Town volunteers to build Sri Lanka school | DrumhellerMail
Last updateTue, 21 May 2024 12am

Town volunteers to build Sri Lanka school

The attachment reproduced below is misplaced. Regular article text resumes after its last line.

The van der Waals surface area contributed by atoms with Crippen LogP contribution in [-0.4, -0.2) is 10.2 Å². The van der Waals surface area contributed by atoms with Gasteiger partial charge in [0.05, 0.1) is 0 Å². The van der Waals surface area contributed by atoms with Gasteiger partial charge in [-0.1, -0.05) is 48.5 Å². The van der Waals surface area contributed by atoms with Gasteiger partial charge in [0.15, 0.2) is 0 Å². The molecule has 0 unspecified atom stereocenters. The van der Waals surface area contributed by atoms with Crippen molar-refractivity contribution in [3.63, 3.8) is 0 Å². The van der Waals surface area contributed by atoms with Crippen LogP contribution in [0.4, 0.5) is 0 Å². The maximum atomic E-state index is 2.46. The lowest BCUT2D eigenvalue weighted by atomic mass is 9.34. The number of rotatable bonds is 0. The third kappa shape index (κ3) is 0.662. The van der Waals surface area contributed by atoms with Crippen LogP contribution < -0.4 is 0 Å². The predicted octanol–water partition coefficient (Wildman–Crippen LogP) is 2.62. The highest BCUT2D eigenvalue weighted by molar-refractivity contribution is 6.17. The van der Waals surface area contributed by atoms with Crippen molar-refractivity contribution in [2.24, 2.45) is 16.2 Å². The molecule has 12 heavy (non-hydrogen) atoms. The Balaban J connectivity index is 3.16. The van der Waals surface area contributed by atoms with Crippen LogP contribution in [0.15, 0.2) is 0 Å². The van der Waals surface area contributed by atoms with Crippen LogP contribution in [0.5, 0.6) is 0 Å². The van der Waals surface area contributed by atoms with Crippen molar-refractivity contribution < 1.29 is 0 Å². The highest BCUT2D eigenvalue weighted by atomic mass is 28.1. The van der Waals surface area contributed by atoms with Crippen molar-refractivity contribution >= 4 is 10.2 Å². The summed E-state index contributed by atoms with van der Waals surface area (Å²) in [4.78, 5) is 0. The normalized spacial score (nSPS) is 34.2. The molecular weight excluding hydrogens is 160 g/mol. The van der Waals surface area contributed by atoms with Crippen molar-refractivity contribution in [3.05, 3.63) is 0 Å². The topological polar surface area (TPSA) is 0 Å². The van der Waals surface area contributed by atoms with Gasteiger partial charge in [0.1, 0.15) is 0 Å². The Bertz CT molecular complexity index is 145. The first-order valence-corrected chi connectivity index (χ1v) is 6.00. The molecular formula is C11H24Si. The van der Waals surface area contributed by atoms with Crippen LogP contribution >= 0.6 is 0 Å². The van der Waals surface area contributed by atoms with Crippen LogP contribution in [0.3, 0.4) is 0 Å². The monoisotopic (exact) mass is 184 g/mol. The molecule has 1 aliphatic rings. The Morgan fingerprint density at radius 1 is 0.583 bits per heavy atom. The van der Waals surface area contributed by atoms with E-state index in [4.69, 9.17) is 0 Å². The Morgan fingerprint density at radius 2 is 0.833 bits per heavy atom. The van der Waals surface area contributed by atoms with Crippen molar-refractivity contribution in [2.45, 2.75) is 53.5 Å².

room2read.jpgA local group of dedicated volunteers are working towards building a school in Sri Lanka, and already have a jump on reaching their goal raising $35,000 to do so.This group is spearheading the Room to Read Drumheller Appeal, and on March 9, they invited Cherylle and Tony Adolphous of Sri Lanka and Michael Lynn of Microsoft Calgary to shed some light on the Room to Read Program, and the need in Sri Lanka for such a project. “As a psychologist I have worked in schools around the province and overseas. While they are not always perfect, I have been impressed with how education and a good school can make such a difference in children’s lives,” said Peter Glossop, who is part of the Drumheller Appeal.Glossop became aware of Room to Read after hearing John Wood, the founder and CEO of the charity, speak at a conference. Wood, described as an “overworked Microsoft executive”, was on holidays trekking in the Himalayas in 1998. A visit to a school and a village library changed his life forever. The library kept its books under lock and key because these possessions were so precious, couldn't afford to have the children damage them. “My heart sank as the school’s treasure trove was revealed,” wrote Wood in his book Leaving Microsoft to Change the World. “A Danielle Steel romance with a couple locked in a passionate and semi-clothed embrace on the front cover. A thick Umberto Eco novel, written in Italian. The Lonely Planet Guide to Mongolia. And what children’s library wouldn’t be complete without Finnegan’s Wake?”Exactly as the title of his book would indicate, he left his job, and changed the world. Since the charity was founded, it has built 765 schools, established more than 7,040 libraries, established 179 computer and language labs, and has donated almost three million English language children’s books. Room to Read also works as a publisher and has released 327 new local language children’s titles representing over 2.8 million books. It has also funded 6,817 long-term girls’ scholarships.Drumheller is becoming a part of the movement.Glossop spread the word to Ron Kenworthy and others in the community, and the Drumheller contingent has taken on its first project in Sri Lanka.Glossop explains the school would be comparable in size to Greentree School and house anywhere from 150 to 400 students, depending on its location. Sri Lanka is a country in need of this kind of project, especially since the Tsunami of December 2004, wiped out much of the educational infrastructure.The charity employs an adopt-a-project style of fundraising, rather than the typical general pool of funds style fundraising. This gives project groups an exact amount of funding they need to raise, in order to build the corresponding project.“We’ve looked at other charities and we felt he (Wood) had a very good business model with a combination of low administrative costs, and a far amount of focus on the community,” said Glossop. “They wouldn’t just go into a community and give them money, he goes in and from the ground up the community comes forward, they build half the school and provide some of the teachers, and it has to be grounded in what the community needs, and what Room to Read can provide.”While the Drumheller group is in its infancy, it has already raised $7,000 towards the project, with a sizable donation coming from students from the Drumheller Composite High School.“The kids worked together and fundraised for this, and gave us a really nice donation,” said Glossop.They have more fundraising endeavours planned. Look forward to a garage sale coming the first week of June. During the summer, the volunteers will be busy planning for Room to Read Week. During the week of September 20, they are planning an art auction and dinner as well as a golf tournament with proceeds going towards the school.“Drumheller has a really good history of helping both local causes and charities overseas,” said Glossop.For more information on the Drumheller campaign or Room to Read, contact Peter Glossop at 403-321-4123, or Ron Kenworthy at 403-823-8802

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